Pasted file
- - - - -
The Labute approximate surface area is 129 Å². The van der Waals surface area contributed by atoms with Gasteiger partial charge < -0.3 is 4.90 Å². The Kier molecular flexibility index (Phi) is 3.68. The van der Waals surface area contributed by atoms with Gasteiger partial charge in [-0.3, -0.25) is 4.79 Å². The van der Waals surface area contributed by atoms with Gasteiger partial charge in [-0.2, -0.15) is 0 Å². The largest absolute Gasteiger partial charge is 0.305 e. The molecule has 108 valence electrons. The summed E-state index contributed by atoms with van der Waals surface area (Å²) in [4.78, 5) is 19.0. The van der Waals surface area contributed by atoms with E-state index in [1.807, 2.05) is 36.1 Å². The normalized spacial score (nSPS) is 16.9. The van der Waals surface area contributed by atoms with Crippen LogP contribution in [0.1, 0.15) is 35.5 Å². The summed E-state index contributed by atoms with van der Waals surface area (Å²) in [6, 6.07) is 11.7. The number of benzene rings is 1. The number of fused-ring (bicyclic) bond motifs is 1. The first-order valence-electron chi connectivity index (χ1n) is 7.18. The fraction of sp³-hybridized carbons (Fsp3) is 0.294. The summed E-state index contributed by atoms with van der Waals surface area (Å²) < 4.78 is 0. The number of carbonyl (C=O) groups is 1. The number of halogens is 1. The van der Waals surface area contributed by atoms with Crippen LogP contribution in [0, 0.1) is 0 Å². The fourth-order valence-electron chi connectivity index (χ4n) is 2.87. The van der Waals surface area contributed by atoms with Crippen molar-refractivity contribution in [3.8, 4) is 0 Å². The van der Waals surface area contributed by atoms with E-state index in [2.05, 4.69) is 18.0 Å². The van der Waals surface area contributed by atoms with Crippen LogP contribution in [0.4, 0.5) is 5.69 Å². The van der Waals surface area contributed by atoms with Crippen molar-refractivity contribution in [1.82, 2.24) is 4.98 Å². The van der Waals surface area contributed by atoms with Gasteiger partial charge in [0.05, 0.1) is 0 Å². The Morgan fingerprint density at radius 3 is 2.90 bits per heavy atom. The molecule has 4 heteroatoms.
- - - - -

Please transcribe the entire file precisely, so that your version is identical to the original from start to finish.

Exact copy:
The Labute approximate surface area is 129 Å². The van der Waals surface area contributed by atoms with Gasteiger partial charge < -0.3 is 4.90 Å². The Kier molecular flexibility index (Phi) is 3.68. The van der Waals surface area contributed by atoms with Gasteiger partial charge in [-0.3, -0.25) is 4.79 Å². The van der Waals surface area contributed by atoms with Gasteiger partial charge in [-0.2, -0.15) is 0 Å². The largest absolute Gasteiger partial charge is 0.305 e. The molecule has 108 valence electrons. The summed E-state index contributed by atoms with van der Waals surface area (Å²) in [4.78, 5) is 19.0. The van der Waals surface area contributed by atoms with E-state index in [1.807, 2.05) is 36.1 Å². The normalized spacial score (nSPS) is 16.9. The van der Waals surface area contributed by atoms with Crippen LogP contribution in [0.1, 0.15) is 35.5 Å². The summed E-state index contributed by atoms with van der Waals surface area (Å²) in [6, 6.07) is 11.7. The number of benzene rings is 1. The number of fused-ring (bicyclic) bond motifs is 1. The first-order valence-electron chi connectivity index (χ1n) is 7.18. The fraction of sp³-hybridized carbons (Fsp3) is 0.294. The summed E-state index contributed by atoms with van der Waals surface area (Å²) < 4.78 is 0. The number of carbonyl (C=O) groups is 1. The number of halogens is 1. The van der Waals surface area contributed by atoms with Crippen LogP contribution in [0, 0.1) is 0 Å². The fourth-order valence-electron chi connectivity index (χ4n) is 2.87. The van der Waals surface area contributed by atoms with Crippen molar-refractivity contribution in [3.8, 4) is 0 Å². The van der Waals surface area contributed by atoms with E-state index in [2.05, 4.69) is 18.0 Å². The van der Waals surface area contributed by atoms with Crippen LogP contribution in [0.4, 0.5) is 5.69 Å². The van der Waals surface area contributed by atoms with Crippen molar-refractivity contribution in [1.82, 2.24) is 4.98 Å². The van der Waals surface area contributed by atoms with Gasteiger partial charge in [0.05, 0.1) is 0 Å². The Morgan fingerprint density at radius 3 is 2.90 bits per heavy atom. The molecule has 4 heteroatoms.